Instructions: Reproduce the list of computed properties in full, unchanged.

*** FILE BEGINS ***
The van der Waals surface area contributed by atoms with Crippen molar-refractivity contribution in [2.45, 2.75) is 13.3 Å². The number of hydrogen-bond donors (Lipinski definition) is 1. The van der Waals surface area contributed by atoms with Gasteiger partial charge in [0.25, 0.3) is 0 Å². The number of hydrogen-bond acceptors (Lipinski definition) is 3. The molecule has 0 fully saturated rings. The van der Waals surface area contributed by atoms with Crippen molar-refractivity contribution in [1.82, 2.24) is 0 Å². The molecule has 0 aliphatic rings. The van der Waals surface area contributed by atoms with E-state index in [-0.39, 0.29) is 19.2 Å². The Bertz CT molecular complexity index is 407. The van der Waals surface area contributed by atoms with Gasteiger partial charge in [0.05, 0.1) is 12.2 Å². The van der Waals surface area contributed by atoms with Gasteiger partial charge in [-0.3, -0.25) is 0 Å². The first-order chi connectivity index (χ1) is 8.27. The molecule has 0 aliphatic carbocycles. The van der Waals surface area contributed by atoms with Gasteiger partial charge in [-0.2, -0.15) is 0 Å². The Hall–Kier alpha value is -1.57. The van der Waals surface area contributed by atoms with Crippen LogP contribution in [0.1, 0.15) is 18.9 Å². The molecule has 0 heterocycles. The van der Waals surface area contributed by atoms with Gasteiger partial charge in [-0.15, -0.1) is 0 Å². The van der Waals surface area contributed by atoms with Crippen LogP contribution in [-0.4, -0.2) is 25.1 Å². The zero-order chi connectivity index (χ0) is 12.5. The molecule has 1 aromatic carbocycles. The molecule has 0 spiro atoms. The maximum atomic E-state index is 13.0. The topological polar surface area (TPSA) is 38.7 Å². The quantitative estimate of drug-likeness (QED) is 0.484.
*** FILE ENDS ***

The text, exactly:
The van der Waals surface area contributed by atoms with Crippen molar-refractivity contribution in [2.45, 2.75) is 13.3 Å². The number of hydrogen-bond donors (Lipinski definition) is 1. The van der Waals surface area contributed by atoms with Gasteiger partial charge in [0.25, 0.3) is 0 Å². The number of hydrogen-bond acceptors (Lipinski definition) is 3. The molecule has 0 fully saturated rings. The van der Waals surface area contributed by atoms with Crippen molar-refractivity contribution in [1.82, 2.24) is 0 Å². The molecule has 0 aliphatic rings. The van der Waals surface area contributed by atoms with E-state index in [-0.39, 0.29) is 19.2 Å². The Bertz CT molecular complexity index is 407. The van der Waals surface area contributed by atoms with Gasteiger partial charge in [0.05, 0.1) is 12.2 Å². The van der Waals surface area contributed by atoms with Gasteiger partial charge in [-0.3, -0.25) is 0 Å². The first-order chi connectivity index (χ1) is 8.27. The molecule has 0 aliphatic carbocycles. The van der Waals surface area contributed by atoms with Gasteiger partial charge in [-0.2, -0.15) is 0 Å². The Hall–Kier alpha value is -1.57. The van der Waals surface area contributed by atoms with Crippen LogP contribution in [0.1, 0.15) is 18.9 Å². The molecule has 0 heterocycles. The van der Waals surface area contributed by atoms with Gasteiger partial charge in [-0.15, -0.1) is 0 Å². The van der Waals surface area contributed by atoms with Crippen LogP contribution in [-0.4, -0.2) is 25.1 Å². The zero-order chi connectivity index (χ0) is 12.5. The molecule has 1 aromatic carbocycles. The molecule has 0 spiro atoms. The maximum atomic E-state index is 13.0. The topological polar surface area (TPSA) is 38.7 Å². The quantitative estimate of drug-likeness (QED) is 0.484.